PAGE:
By samzenpus from Slashdot's ribbons-in-the-sky department
An anonymous reader writes "The New York Times reports, 'For eight decades, Manson Whitlock kept the 20th century's ambient music going: the ffft of the roller, the ding of the bell, the decisive zhoop ... bang of the carriage return, the companionable clack of the keys. From the early 1930s until shortly before his death last month at 96, Mr. Whitlock, at his shop in New Haven, cared for the instruments, acoustic and electric, on which that music was played. Mr. Whitlock was often described as America's oldest typewriter repairman. He was inarguably one of the country's longest-serving. Over time he fixed more than 300,000 machines, tending manuals lovingly, electrics grudgingly and computers never. "I don't even know what a computer is," Mr. Whitlock told The Yale Daily News, the student paper, in 2010. "I've heard about them a lot, but I don't own one, and I don't want one to own me."'"Read Replies (0)
By samzenpus from Slashdot's looks-like-you-spilled-something department
Exxon has been charged with illegally dumping over 50,000 gallons of wastewater
at a shale-gas drilling site in Pennsylvania. From the article: 'Exxon unit XTO Energy Inc. discharged the water from waste tanks at the Marquandt well site in Lycoming County in 2010, according to a statement on the website of Pennsylvania’s attorney general
. The pollution was found during an unannounced visit by the state’s Department of Environmental Protection.
The inspectors discovered a plug removed from a tank, allowing the wastewater to run onto the ground, polluting a nearby stream. XTO was ordered to remove 3,000 tons of soil to clean up the area. Wastewater discharged from natural-gas wells can contain chlorides, barium, strontium and aluminum, the attorney general’s statement showed.
“Criminal charges are unwarranted and legally baseless,” the XTO unit said yesterday in a statement posted on its website. “There was no intentional, reckless or negligent misconduct by XTO.”'Read Replies (0)
By Soulskill from Slashdot's hits-keep-coming department
An anonymous reader writes "The U.K.'s Guardian newspaper is reporting that the NSA shares the raw intel collected on Americans with Israel. From the article: 'Details of the intelligence-sharing agreement are laid out in a memorandum of understanding between the NSA and its Israeli counterpart that shows the U.S. government handed over intercepted communications likely to contain phone calls and emails of American citizens. The agreement places no legally binding limits on the use of the data by the Israelis. ... The deal was reached in principle in March 2009, according to the undated memorandum, which lays out the ground rules for the intelligence sharing. The five-page memorandum, termed an agreement between the U.S. and Israeli intelligence agencies "pertaining to the protection of U.S. persons," repeatedly stresses the constitutional rights of Americans to privacy and the need for Israeli intelligence staff to respect these rights. But this is undermined by the disclosure that Israel is allowed to receive "raw Sigint" – signal intelligence. The memorandum says: "Raw Sigint includes, but is not limited to, unevaluated and unminimized transcripts, gists, facsimiles, telex, voice and Digital Network Intelligence metadata and content."'Read Replies (0)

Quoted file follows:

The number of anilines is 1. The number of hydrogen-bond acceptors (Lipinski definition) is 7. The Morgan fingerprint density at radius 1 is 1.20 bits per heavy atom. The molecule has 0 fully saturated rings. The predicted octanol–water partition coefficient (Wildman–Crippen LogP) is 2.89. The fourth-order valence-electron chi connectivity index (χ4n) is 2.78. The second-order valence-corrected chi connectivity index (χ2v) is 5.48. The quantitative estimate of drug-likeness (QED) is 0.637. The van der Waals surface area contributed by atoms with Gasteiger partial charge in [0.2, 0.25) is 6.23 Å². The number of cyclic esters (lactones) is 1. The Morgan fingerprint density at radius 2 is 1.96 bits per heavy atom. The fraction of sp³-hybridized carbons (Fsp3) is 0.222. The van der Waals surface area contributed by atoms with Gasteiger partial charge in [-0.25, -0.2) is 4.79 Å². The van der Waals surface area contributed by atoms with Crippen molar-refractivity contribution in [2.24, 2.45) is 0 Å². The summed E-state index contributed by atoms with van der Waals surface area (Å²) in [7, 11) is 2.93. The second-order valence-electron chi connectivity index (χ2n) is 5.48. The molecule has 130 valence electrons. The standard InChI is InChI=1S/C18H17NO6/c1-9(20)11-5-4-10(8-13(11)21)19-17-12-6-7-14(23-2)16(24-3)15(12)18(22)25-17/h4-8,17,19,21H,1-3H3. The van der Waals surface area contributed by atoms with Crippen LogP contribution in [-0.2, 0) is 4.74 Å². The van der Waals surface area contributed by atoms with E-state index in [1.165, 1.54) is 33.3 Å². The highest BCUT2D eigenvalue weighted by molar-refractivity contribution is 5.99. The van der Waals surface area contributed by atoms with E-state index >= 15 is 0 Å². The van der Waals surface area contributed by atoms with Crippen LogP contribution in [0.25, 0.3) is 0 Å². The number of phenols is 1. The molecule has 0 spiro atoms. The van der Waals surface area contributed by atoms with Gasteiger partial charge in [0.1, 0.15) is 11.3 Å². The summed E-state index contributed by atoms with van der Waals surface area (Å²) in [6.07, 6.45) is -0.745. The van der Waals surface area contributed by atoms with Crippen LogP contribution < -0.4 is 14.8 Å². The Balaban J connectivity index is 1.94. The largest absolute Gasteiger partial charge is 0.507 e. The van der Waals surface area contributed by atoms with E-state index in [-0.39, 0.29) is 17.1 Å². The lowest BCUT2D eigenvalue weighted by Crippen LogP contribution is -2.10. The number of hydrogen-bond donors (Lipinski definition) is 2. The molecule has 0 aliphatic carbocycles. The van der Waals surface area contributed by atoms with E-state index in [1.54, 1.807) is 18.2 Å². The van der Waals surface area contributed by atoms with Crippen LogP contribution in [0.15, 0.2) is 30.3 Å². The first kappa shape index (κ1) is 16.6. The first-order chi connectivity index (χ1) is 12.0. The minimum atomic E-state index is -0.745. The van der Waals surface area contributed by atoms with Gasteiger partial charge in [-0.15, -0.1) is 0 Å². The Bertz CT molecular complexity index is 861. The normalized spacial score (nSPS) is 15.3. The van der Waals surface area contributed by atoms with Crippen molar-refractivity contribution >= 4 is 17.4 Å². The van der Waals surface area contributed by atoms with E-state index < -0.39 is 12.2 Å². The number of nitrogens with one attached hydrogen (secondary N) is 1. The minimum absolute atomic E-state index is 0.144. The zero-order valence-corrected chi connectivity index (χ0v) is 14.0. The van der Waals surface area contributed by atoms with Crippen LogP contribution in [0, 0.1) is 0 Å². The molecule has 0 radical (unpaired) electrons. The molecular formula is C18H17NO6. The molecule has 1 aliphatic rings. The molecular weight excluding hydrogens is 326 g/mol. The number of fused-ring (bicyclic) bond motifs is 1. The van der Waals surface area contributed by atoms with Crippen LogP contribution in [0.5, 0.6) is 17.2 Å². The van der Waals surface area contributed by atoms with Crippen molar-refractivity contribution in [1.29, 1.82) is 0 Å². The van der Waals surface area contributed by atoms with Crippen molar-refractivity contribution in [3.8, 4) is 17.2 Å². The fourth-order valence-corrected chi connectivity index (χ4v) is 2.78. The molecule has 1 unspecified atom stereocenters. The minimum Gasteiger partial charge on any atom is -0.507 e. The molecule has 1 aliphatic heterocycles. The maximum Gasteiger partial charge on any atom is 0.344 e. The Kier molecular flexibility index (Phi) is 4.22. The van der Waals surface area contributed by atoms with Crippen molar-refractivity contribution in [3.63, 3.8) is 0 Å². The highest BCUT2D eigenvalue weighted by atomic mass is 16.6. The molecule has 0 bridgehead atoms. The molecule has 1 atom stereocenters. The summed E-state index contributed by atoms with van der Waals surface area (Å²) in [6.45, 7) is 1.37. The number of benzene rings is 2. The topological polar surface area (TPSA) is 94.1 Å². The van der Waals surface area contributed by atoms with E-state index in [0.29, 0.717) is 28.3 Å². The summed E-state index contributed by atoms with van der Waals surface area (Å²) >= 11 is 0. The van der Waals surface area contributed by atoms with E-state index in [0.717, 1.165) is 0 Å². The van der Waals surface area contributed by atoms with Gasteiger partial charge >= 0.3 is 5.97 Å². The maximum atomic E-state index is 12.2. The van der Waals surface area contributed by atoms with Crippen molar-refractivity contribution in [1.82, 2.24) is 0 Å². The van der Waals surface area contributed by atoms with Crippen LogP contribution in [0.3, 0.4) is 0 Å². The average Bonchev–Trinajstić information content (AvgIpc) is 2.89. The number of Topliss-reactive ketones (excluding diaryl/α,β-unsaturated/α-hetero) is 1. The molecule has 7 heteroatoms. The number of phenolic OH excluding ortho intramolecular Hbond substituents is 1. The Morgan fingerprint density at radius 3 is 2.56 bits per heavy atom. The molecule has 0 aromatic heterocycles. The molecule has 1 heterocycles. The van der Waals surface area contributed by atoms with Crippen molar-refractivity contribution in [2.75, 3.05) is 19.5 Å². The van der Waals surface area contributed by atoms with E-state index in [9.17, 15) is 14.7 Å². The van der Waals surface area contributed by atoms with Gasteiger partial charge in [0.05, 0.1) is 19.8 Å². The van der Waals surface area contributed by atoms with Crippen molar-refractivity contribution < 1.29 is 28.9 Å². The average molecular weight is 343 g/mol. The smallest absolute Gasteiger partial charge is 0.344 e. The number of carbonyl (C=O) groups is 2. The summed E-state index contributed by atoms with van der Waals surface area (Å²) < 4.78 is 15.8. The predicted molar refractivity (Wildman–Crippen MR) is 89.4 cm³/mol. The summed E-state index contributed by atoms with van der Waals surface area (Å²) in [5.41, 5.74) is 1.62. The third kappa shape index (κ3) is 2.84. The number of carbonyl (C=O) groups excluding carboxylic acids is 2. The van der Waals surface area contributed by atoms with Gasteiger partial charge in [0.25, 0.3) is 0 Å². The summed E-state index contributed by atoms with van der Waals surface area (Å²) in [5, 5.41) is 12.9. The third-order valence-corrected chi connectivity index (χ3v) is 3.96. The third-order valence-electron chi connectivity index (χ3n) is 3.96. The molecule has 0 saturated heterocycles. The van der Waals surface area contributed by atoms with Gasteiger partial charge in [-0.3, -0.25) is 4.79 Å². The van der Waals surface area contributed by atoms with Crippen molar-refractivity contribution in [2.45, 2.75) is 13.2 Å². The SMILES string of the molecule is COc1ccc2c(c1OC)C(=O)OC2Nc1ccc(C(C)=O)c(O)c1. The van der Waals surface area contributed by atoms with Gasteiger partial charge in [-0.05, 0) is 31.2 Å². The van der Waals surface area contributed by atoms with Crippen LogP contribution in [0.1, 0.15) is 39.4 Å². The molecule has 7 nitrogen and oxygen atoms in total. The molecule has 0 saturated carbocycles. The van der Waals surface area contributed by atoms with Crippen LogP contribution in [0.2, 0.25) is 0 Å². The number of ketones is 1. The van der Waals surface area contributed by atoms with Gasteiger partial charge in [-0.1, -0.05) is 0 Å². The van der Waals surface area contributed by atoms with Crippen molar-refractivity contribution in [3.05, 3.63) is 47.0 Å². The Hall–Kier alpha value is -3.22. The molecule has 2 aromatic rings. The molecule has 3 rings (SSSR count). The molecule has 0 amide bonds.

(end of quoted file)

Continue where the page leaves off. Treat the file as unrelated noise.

By Unknown Lamer from Slashdot's what-is-truth department
An anonymous reader writes "Thanks to an EFF lawsuit, the office of the Director of National Intelligence is releasing declassified redacted versions of various documents relating to the NSA's domestic surveillance activities. The documents are being released on the anniversary of the 9/11 attacks."
The EFF is hosting the documents, which are searchable. A few initial findings were posted yesterday evening
; they include (thanks to another anonymous reader) the NSA illegally using phone data for three years
, and evidence that Clapper knowingly mislead the public about metadata collection.Read Replies (0)
Google Joins Open edX
Posted by News Fetcher on September 11 '13 at 07:45 AM
By Unknown Lamer from Slashdot's by-your-sources-combined department
lpress writes "Google and MIT have both built open source MOOC platforms and offered innovative MOOCs. They have just announced the establishment of mooc.org, a non-profit organization that will provide a platform to develop, host, and research online courses. The devil is, no doubt, in the details, but this combination of MIT's educational expertise and reputation, Google's vast infrastructure, and the lofty goals of both organizations might turn out to be revolutionary."
From Google's research weblog: "Google and edX have a shared mission to broaden access to education
, and by working together, we can advance towards our goals much faster. In addition, Google, with its breadth of applicable infrastructure and research capabilities, will continue to make contributions to the online education space, the findings of which
will be shared directly to the online education community and the Open edX platform." Course Builder will continue to be maintained for the time being, but eventually Google will "provide an upgrade path to Open edX and MOOC.org from Course Builder."Read Replies (0)